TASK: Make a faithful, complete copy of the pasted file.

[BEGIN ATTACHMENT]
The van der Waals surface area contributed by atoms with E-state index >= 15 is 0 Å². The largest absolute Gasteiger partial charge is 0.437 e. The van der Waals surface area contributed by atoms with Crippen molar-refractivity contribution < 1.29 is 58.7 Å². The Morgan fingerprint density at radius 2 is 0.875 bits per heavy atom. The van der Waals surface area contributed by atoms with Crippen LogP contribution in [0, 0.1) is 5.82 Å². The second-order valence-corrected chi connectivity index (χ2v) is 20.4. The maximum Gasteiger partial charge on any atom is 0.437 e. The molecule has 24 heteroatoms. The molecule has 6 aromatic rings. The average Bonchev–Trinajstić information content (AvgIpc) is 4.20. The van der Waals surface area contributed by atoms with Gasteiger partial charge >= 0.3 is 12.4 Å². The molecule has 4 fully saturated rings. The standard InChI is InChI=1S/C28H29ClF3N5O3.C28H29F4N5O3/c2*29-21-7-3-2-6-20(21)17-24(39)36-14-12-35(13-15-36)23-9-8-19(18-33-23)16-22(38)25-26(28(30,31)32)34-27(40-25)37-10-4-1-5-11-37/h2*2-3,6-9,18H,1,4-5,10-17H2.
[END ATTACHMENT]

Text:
The van der Waals surface area contributed by atoms with E-state index >= 15 is 0 Å². The largest absolute Gasteiger partial charge is 0.437 e. The van der Waals surface area contributed by atoms with Crippen molar-refractivity contribution < 1.29 is 58.7 Å². The Morgan fingerprint density at radius 2 is 0.875 bits per heavy atom. The van der Waals surface area contributed by atoms with Crippen LogP contribution in [0, 0.1) is 5.82 Å². The second-order valence-corrected chi connectivity index (χ2v) is 20.4. The maximum Gasteiger partial charge on any atom is 0.437 e. The molecule has 24 heteroatoms. The molecule has 6 aromatic rings. The average Bonchev–Trinajstić information content (AvgIpc) is 4.20. The van der Waals surface area contributed by atoms with Gasteiger partial charge >= 0.3 is 12.4 Å². The molecule has 4 fully saturated rings. The standard InChI is InChI=1S/C28H29ClF3N5O3.C28H29F4N5O3/c2*29-21-7-3-2-6-20(21)17-24(39)36-14-12-35(13-15-36)23-9-8-19(18-33-23)16-22(38)25-26(28(30,31)32)34-27(40-25)37-10-4-1-5-11-37/h2*2-3,6-9,18H,1,4-5,10-17H2.